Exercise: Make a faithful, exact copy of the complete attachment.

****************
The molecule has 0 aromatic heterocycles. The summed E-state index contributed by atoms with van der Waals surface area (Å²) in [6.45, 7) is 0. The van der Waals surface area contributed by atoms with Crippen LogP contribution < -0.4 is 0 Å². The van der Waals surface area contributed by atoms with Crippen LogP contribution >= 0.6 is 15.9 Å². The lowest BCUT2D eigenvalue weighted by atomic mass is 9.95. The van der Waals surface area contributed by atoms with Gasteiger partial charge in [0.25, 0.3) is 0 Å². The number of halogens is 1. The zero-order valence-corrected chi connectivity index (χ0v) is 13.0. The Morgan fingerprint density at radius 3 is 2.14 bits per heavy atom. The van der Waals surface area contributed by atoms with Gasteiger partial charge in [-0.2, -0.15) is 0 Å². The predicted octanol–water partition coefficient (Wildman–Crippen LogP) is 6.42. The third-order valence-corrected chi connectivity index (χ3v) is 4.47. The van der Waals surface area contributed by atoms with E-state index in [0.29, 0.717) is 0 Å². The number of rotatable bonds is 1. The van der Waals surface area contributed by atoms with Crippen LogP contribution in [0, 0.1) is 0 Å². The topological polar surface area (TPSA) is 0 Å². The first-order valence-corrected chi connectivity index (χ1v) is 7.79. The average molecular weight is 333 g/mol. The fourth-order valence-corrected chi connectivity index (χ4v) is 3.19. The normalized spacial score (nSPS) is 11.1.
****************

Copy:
The molecule has 0 aromatic heterocycles. The summed E-state index contributed by atoms with van der Waals surface area (Å²) in [6.45, 7) is 0. The van der Waals surface area contributed by atoms with Crippen LogP contribution < -0.4 is 0 Å². The van der Waals surface area contributed by atoms with Crippen LogP contribution >= 0.6 is 15.9 Å². The lowest BCUT2D eigenvalue weighted by atomic mass is 9.95. The van der Waals surface area contributed by atoms with Gasteiger partial charge in [0.25, 0.3) is 0 Å². The number of halogens is 1. The zero-order valence-corrected chi connectivity index (χ0v) is 13.0. The Morgan fingerprint density at radius 3 is 2.14 bits per heavy atom. The van der Waals surface area contributed by atoms with Gasteiger partial charge in [-0.2, -0.15) is 0 Å². The predicted octanol–water partition coefficient (Wildman–Crippen LogP) is 6.42. The third-order valence-corrected chi connectivity index (χ3v) is 4.47. The van der Waals surface area contributed by atoms with E-state index in [0.29, 0.717) is 0 Å². The number of rotatable bonds is 1. The van der Waals surface area contributed by atoms with Crippen LogP contribution in [0, 0.1) is 0 Å². The topological polar surface area (TPSA) is 0 Å². The first-order valence-corrected chi connectivity index (χ1v) is 7.79. The average molecular weight is 333 g/mol. The fourth-order valence-corrected chi connectivity index (χ4v) is 3.19. The normalized spacial score (nSPS) is 11.1.